Mix ratios / Mix designs are the ratios that give the amount of materials, ie. Cement, smooth aggregate(Sand), and Coarse aggregate (Ballast/Kokoto). The design mix varies from one class to the next. The easiest way to explain this is that the amount of cement in the mix increases as the Classes also improve in strength which is attained by reducing the amount of aggregate utilised.
Concrete class/ concrete grade is an indication of the strength that a concrete attains after maturity. In most cases the strength is measured at 28 days since concrete usually achieves around 99% of its strength by this time despite the type of concrete mix.
Concrete mix/grades are measured by conducting compressive tests on cubes of 150mm by 150mm by 150mm that have been curing for 28 days for optimum strength. The C in Kenya is commonly taken to denote class. The ratios represent Cement: Smooth aggregate: Coarse aggregate
Here are the common mix ratios for Kenyan design Mixes.
For batching purposes, for example for class 20, 1 is usually half a bag of cement, 2 is 2 buckets of sand and 4 denotes 4 buckets of coarse aggregate (Kokoto). Note that the ratio of water to cement is usually generally 1:1. However this is determined on site based on the workability required.
It is also important to know that these assumes that a bag of cement is 50Kg and therefore, one should ensure that the bag has fully attained this. Note also that varying types of sand; i.e river sand, quarry dust, black sand have varying strength results with rivers and providing the best mixes in that order.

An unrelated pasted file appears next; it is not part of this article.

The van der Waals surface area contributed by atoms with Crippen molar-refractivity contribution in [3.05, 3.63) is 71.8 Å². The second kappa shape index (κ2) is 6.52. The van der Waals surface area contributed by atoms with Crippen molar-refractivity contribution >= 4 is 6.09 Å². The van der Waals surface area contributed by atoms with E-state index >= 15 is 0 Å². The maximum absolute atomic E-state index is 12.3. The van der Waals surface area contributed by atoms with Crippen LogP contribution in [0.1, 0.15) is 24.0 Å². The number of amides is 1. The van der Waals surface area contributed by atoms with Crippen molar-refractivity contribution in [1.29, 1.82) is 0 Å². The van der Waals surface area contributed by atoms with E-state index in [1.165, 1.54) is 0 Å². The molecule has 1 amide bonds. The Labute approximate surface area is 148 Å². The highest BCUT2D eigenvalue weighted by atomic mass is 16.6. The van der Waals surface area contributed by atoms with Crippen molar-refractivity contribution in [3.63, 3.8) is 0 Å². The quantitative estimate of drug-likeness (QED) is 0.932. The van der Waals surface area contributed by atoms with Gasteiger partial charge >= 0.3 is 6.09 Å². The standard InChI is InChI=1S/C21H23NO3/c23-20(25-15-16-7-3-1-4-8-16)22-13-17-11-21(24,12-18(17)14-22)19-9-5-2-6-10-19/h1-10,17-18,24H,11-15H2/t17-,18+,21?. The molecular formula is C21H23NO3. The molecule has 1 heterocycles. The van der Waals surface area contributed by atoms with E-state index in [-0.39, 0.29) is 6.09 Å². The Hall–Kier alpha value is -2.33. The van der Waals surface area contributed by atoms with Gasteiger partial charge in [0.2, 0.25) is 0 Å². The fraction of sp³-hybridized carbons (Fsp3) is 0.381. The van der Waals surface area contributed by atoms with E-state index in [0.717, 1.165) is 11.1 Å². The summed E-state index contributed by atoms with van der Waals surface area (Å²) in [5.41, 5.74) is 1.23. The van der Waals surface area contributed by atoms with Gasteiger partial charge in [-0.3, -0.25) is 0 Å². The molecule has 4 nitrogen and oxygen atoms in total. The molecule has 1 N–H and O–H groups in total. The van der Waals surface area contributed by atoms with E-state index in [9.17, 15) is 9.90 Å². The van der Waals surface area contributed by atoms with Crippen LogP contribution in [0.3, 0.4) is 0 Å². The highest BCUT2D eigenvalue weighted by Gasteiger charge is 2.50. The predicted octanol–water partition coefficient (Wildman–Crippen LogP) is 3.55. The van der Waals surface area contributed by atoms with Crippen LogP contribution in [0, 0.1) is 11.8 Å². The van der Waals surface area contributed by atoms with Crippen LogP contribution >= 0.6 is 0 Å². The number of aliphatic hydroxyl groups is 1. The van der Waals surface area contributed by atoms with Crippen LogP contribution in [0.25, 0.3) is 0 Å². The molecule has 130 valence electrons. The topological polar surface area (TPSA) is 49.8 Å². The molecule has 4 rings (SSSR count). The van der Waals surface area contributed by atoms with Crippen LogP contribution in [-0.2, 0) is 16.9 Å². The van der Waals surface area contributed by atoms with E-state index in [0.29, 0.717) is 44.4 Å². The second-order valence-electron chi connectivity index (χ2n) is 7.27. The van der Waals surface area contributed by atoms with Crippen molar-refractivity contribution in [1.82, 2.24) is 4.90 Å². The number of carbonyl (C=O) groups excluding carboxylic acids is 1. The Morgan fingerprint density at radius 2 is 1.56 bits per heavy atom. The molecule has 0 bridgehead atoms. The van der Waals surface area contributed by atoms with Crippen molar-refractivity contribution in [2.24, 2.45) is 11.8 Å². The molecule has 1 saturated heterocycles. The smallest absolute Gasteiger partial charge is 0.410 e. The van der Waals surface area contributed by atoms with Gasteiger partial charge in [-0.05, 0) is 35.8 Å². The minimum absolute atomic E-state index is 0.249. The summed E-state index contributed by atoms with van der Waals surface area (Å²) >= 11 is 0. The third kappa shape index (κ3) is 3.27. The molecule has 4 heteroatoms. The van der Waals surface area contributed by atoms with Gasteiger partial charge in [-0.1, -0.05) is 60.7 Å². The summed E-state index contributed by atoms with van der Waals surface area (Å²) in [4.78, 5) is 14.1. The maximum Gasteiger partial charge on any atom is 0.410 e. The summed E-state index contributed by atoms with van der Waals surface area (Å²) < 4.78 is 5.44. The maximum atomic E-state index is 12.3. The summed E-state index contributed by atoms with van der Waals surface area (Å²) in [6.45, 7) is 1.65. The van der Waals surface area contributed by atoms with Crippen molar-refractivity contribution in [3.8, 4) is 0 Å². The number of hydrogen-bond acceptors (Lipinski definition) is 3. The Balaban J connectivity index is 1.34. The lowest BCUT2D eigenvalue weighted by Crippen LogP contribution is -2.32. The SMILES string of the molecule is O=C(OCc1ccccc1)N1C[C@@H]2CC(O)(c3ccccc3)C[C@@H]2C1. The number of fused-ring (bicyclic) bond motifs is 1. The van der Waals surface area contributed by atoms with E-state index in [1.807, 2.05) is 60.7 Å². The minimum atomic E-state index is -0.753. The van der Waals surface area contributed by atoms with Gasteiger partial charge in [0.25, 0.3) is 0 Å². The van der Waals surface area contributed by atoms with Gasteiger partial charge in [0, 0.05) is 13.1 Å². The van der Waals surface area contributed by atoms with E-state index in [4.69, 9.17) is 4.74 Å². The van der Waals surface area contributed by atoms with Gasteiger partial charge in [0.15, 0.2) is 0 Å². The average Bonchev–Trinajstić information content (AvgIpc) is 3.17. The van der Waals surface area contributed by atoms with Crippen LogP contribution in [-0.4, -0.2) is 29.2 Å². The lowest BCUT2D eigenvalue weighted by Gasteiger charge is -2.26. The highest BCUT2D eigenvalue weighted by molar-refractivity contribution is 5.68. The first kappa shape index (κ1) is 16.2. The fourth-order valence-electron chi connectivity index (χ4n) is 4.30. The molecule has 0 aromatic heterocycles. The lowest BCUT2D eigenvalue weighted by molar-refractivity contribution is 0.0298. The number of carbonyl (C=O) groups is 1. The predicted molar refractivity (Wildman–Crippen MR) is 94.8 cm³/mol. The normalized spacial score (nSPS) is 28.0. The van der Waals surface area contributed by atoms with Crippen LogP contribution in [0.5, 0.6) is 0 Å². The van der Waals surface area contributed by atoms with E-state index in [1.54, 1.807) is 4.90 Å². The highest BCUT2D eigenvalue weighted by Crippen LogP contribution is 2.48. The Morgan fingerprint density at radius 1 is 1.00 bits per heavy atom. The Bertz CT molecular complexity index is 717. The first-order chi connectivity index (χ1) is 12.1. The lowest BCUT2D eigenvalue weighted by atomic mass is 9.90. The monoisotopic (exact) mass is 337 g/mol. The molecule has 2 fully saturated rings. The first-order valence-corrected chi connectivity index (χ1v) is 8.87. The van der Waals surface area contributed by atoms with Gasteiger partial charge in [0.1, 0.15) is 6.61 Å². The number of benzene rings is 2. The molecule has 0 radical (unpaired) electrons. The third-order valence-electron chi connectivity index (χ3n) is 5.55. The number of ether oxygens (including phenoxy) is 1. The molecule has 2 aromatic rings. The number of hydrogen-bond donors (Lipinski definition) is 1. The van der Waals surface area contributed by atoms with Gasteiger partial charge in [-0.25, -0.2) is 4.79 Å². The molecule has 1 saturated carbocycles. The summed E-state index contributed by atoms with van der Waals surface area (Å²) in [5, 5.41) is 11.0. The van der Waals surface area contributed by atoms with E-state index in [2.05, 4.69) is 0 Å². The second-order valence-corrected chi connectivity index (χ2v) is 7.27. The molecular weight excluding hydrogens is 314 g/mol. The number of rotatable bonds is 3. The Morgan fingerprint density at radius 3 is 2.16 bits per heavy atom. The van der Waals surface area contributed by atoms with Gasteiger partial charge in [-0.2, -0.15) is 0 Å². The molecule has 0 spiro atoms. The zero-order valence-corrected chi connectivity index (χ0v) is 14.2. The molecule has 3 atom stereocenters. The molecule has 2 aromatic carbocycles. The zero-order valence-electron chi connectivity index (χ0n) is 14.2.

Various concrete classes have different uses. In Kenya, these are the common uses:
C15 – Not considered structural concrete, used mostly for blinding.
C20 – General concrete uses, eg slabs, that do not carry a lot of load
C25 – C35 – Most commonly used structural concrete, for slabs, columns and beams.
C40 – Onwards, used for structures that require very high compressive strength, eg, Bridges, columns, concrete roads etc. For people opting to use dust in place of sand, note that there is need for some adjustment to this formulas in accordance to the guidance of a structural engineer/materials engineer.
Note that these should only be used under advice from a local structural engineer. Read more on how to build on black cotton soils in Kenya if you live in an area with the expansible soil and need solutions for your foundations.
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Hope this read has been useful, build Wisely!